By Anne Frey-Mott

AIGA’s 2019 Design Conference at the Pasadena Convention Center

Choosing the right location for an event is among a planner’s most important responsibilities. For those not in the industry, it can be easy to think site selection comes down to a quick Google search, signing a contract with a hotel or convention center, and a few calls to a catering company.

Oh, if only it were that easy!

The truth is, site selection is an in-depth process that involves hours of homework, location visits, and dozens of phone calls to make sure everything is in order. I’ve been doing site selections for more than two decades, and find the process both challenging and fun. There is so much creativity that goes into figuring out how one site may fit a client’s needs over another, and I enjoy building lasting relationships with vendors.

A lot of my love for site selection, though, has come through trial and error. I’m not alone (just ask any seasoned event planner) in having a lengthy list of horror stories related to sites not working out. But over the years, I’ve found that asking the right questions upfront is key to success.

Here are a few questions to ask before (and during) your next site visit: 

1. What is the sense of arrival?

What does a city look and feel like at the airport? How easy is it to get into the city from the airport? Is there an easily navigable subway system, shuttle buses, or ride shares at the ready?

It’s important to note the distance to your desired location from the airport. The longer it takes, the more annoyed attendees can feel. I recommend doing homework prior to your visit and then checking if your research lines up to reality upon your arrival.

2. What are the names of the preferred/required hotel vendors?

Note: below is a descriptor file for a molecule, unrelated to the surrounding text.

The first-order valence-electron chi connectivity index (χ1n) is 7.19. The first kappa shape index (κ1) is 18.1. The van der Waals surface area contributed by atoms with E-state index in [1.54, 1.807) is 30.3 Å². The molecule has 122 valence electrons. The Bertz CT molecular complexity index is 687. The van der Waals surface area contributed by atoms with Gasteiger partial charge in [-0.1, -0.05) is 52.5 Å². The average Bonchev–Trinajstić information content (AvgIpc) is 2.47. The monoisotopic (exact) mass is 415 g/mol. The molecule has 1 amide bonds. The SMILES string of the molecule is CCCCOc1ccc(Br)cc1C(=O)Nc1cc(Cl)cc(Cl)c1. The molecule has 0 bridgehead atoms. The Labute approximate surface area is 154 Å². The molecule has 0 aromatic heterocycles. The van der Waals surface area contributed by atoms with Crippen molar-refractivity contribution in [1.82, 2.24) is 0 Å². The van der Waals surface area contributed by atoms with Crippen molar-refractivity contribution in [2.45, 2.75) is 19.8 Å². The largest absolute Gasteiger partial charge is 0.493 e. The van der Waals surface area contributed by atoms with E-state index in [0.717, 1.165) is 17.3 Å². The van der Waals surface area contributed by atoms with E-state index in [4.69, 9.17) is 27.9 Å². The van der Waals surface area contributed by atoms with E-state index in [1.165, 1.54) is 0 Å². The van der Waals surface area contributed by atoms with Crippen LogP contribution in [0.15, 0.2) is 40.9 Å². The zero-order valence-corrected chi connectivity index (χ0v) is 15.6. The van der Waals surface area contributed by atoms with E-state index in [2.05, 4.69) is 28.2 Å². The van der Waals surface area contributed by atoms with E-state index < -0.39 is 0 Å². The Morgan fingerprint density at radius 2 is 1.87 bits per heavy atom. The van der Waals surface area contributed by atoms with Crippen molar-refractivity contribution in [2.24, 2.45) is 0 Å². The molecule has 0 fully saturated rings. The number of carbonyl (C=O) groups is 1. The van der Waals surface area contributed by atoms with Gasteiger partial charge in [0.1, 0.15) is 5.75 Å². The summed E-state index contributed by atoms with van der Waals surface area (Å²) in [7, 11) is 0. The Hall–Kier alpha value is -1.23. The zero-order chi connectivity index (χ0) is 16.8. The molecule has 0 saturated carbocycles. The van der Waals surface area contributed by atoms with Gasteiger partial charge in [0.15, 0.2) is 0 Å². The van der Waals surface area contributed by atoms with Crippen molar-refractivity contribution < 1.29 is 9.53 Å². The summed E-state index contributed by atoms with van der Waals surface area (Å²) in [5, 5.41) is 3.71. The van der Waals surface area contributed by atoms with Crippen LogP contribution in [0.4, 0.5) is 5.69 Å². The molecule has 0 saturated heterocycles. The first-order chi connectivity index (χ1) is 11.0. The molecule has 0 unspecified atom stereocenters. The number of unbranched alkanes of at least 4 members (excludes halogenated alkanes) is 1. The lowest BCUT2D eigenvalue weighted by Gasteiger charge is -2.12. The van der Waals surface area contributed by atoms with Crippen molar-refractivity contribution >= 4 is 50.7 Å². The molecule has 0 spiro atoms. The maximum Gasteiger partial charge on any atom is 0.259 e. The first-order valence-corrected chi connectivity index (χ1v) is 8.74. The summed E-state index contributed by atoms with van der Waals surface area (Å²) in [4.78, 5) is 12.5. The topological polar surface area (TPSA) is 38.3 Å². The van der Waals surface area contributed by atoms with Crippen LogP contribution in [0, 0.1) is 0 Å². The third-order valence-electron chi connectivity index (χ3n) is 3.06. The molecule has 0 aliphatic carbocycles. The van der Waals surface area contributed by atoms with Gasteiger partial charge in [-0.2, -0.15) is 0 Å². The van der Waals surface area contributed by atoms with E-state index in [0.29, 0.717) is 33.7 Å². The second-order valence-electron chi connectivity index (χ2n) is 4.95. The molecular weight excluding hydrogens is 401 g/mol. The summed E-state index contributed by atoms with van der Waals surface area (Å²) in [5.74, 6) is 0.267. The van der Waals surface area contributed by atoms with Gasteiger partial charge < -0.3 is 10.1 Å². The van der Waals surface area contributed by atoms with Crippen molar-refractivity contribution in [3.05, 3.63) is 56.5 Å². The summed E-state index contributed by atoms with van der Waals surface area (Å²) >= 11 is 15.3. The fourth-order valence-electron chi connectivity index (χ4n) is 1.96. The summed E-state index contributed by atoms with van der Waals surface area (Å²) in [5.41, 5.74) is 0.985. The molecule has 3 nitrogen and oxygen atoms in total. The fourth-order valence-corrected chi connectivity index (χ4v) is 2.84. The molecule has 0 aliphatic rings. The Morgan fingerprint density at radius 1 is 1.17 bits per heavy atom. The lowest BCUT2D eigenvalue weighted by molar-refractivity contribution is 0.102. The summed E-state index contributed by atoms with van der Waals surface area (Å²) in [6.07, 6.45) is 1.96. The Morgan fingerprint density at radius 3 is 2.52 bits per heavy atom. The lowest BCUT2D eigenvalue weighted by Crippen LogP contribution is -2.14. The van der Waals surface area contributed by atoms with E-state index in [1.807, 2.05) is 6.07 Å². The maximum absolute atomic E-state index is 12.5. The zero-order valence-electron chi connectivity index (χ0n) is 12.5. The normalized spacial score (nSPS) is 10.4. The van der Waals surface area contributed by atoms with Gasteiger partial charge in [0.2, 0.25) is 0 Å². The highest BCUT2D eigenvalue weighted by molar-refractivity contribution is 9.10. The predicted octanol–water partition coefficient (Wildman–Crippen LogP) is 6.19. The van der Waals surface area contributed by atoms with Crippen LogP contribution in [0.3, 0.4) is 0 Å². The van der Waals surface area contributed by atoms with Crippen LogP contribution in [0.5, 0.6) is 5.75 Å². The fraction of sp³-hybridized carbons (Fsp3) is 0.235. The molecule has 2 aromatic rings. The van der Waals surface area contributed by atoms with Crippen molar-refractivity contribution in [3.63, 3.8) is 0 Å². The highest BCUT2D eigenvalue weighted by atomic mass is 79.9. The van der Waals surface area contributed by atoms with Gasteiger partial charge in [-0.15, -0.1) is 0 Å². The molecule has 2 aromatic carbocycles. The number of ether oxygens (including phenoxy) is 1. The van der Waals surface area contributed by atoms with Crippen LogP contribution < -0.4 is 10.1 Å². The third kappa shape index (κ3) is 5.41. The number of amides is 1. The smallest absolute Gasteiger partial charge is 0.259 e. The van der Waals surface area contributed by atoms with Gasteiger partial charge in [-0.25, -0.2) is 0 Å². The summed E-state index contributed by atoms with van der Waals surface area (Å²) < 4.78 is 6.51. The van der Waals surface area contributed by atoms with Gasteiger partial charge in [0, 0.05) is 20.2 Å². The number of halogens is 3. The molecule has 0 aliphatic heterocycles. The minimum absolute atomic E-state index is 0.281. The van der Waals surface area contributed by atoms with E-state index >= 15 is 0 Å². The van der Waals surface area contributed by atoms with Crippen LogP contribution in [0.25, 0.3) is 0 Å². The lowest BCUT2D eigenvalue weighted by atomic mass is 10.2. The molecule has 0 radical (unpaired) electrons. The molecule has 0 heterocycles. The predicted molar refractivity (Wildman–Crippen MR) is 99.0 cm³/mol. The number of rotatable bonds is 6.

It is common for hotels to come armed with a list of preferred vendors. Depending on the property, planners may be required to employ these companies in order to host an event. These vendors can span everything from ground transportation to audio/visual to outside catering and more. 

During the site visit (or, better yet, before the visit), ask your property contact for a list of their vendors. Ask if working with those vendors is a requirement for the contract. This can help inform negotiations moving forward.

3. What does the back of the house look like?

“Back of the house” refers to those resources and activities that attendees do not see. This can include catering kitchens, AV production plans, loading docks, etc. When doing a site selection, it is always a good idea to meet your point person. Even if you end up not needing to call them, it’s always nice to connect on your site visit, to familiarize yourself with who helps run the show behind the scenes.

4. What are the best and worst rooms at the host hotel?

Every time—and I mean every time—I visit a potential host hotel, I will ask the sales staff to show me their worst room and best room.

Planners do not want surprises when it comes to rooms, so be sure to only schedule visits when a hotel’s staff can open up every style room possible. If they can’t, schedule the visit for another time or look for another hotel.

5. Who are the best DMCs in the area?